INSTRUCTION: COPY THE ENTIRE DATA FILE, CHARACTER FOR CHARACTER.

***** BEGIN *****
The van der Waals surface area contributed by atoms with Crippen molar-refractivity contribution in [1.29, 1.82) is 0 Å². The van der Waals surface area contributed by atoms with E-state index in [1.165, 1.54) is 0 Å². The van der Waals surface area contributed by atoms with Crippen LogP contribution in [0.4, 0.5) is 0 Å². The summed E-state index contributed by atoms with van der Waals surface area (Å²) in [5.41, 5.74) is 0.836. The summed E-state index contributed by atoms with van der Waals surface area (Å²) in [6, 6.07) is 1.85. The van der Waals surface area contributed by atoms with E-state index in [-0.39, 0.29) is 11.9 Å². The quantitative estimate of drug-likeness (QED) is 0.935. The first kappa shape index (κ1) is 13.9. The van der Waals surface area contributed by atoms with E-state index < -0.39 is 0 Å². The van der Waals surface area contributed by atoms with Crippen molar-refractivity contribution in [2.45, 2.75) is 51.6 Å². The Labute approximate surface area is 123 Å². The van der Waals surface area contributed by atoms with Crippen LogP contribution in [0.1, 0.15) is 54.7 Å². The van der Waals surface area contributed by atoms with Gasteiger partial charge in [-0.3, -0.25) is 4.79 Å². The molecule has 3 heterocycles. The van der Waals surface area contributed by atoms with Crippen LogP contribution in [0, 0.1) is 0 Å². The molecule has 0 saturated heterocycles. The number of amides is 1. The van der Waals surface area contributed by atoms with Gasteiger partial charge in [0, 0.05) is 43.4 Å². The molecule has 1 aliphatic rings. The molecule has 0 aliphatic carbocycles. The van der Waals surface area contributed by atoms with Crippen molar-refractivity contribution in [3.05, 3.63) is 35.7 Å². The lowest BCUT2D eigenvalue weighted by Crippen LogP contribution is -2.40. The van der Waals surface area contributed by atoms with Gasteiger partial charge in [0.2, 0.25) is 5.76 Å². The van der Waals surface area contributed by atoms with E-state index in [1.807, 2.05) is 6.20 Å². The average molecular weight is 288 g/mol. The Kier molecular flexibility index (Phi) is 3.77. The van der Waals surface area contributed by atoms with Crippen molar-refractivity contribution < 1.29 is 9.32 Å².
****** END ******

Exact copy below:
The van der Waals surface area contributed by atoms with Crippen molar-refractivity contribution in [1.29, 1.82) is 0 Å². The van der Waals surface area contributed by atoms with E-state index in [1.165, 1.54) is 0 Å². The van der Waals surface area contributed by atoms with Crippen LogP contribution in [0.4, 0.5) is 0 Å². The summed E-state index contributed by atoms with van der Waals surface area (Å²) in [5.41, 5.74) is 0.836. The summed E-state index contributed by atoms with van der Waals surface area (Å²) in [6, 6.07) is 1.85. The van der Waals surface area contributed by atoms with E-state index in [-0.39, 0.29) is 11.9 Å². The quantitative estimate of drug-likeness (QED) is 0.935. The first kappa shape index (κ1) is 13.9. The van der Waals surface area contributed by atoms with E-state index < -0.39 is 0 Å². The van der Waals surface area contributed by atoms with Crippen molar-refractivity contribution in [2.45, 2.75) is 51.6 Å². The Labute approximate surface area is 123 Å². The van der Waals surface area contributed by atoms with Crippen LogP contribution in [0.1, 0.15) is 54.7 Å². The van der Waals surface area contributed by atoms with Gasteiger partial charge in [-0.3, -0.25) is 4.79 Å². The molecule has 3 heterocycles. The van der Waals surface area contributed by atoms with Crippen LogP contribution in [0, 0.1) is 0 Å². The molecule has 0 saturated heterocycles. The number of amides is 1. The van der Waals surface area contributed by atoms with Gasteiger partial charge in [0, 0.05) is 43.4 Å². The molecule has 1 aliphatic rings. The molecule has 0 aliphatic carbocycles. The van der Waals surface area contributed by atoms with Crippen molar-refractivity contribution in [3.05, 3.63) is 35.7 Å². The lowest BCUT2D eigenvalue weighted by Crippen LogP contribution is -2.40. The van der Waals surface area contributed by atoms with Gasteiger partial charge in [0.2, 0.25) is 5.76 Å². The van der Waals surface area contributed by atoms with E-state index in [1.807, 2.05) is 6.20 Å². The average molecular weight is 288 g/mol. The Kier molecular flexibility index (Phi) is 3.77. The van der Waals surface area contributed by atoms with Crippen molar-refractivity contribution < 1.29 is 9.32 Å².